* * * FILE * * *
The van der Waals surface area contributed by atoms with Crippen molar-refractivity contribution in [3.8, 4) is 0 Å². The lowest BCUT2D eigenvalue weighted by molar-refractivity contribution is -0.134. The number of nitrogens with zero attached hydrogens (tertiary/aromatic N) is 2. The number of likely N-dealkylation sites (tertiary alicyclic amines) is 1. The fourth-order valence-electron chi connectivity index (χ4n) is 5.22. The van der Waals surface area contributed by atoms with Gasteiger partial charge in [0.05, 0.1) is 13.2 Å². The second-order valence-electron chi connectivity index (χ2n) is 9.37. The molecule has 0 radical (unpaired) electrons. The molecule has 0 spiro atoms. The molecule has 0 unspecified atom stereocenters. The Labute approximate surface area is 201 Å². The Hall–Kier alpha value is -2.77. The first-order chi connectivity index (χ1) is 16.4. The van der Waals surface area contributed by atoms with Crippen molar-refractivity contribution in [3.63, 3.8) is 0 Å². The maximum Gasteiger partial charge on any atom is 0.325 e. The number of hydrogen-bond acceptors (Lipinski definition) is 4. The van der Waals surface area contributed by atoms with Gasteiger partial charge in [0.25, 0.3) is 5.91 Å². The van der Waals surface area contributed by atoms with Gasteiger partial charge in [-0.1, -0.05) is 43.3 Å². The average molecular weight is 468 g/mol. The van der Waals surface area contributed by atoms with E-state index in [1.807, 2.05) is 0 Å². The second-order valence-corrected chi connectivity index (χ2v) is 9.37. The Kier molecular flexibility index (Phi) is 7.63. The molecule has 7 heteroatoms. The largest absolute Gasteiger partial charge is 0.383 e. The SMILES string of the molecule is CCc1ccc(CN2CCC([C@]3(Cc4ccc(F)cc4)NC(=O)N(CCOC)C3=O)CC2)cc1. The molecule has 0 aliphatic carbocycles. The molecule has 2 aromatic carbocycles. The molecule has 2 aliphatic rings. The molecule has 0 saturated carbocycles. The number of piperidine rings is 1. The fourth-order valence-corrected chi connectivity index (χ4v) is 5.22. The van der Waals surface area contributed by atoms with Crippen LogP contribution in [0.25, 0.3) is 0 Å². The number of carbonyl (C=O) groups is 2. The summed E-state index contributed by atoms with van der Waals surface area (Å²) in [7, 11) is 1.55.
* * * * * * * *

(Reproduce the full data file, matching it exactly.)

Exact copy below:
The van der Waals surface area contributed by atoms with Crippen molar-refractivity contribution in [3.8, 4) is 0 Å². The lowest BCUT2D eigenvalue weighted by molar-refractivity contribution is -0.134. The number of nitrogens with zero attached hydrogens (tertiary/aromatic N) is 2. The number of likely N-dealkylation sites (tertiary alicyclic amines) is 1. The fourth-order valence-electron chi connectivity index (χ4n) is 5.22. The van der Waals surface area contributed by atoms with Gasteiger partial charge in [0.05, 0.1) is 13.2 Å². The second-order valence-electron chi connectivity index (χ2n) is 9.37. The molecule has 0 radical (unpaired) electrons. The molecule has 0 spiro atoms. The molecule has 0 unspecified atom stereocenters. The Labute approximate surface area is 201 Å². The Hall–Kier alpha value is -2.77. The first-order chi connectivity index (χ1) is 16.4. The van der Waals surface area contributed by atoms with Crippen molar-refractivity contribution in [3.63, 3.8) is 0 Å². The maximum Gasteiger partial charge on any atom is 0.325 e. The number of hydrogen-bond acceptors (Lipinski definition) is 4. The van der Waals surface area contributed by atoms with Gasteiger partial charge in [0.25, 0.3) is 5.91 Å². The van der Waals surface area contributed by atoms with Gasteiger partial charge in [-0.1, -0.05) is 43.3 Å². The average molecular weight is 468 g/mol. The van der Waals surface area contributed by atoms with E-state index in [1.807, 2.05) is 0 Å². The second-order valence-corrected chi connectivity index (χ2v) is 9.37. The Kier molecular flexibility index (Phi) is 7.63. The molecule has 7 heteroatoms. The largest absolute Gasteiger partial charge is 0.383 e. The SMILES string of the molecule is CCc1ccc(CN2CCC([C@]3(Cc4ccc(F)cc4)NC(=O)N(CCOC)C3=O)CC2)cc1. The molecule has 0 aliphatic carbocycles. The molecule has 2 aromatic carbocycles. The molecule has 2 aliphatic rings. The molecule has 0 saturated carbocycles. The number of piperidine rings is 1. The fourth-order valence-corrected chi connectivity index (χ4v) is 5.22. The van der Waals surface area contributed by atoms with Crippen LogP contribution in [0.25, 0.3) is 0 Å². The number of carbonyl (C=O) groups is 2. The summed E-state index contributed by atoms with van der Waals surface area (Å²) in [7, 11) is 1.55.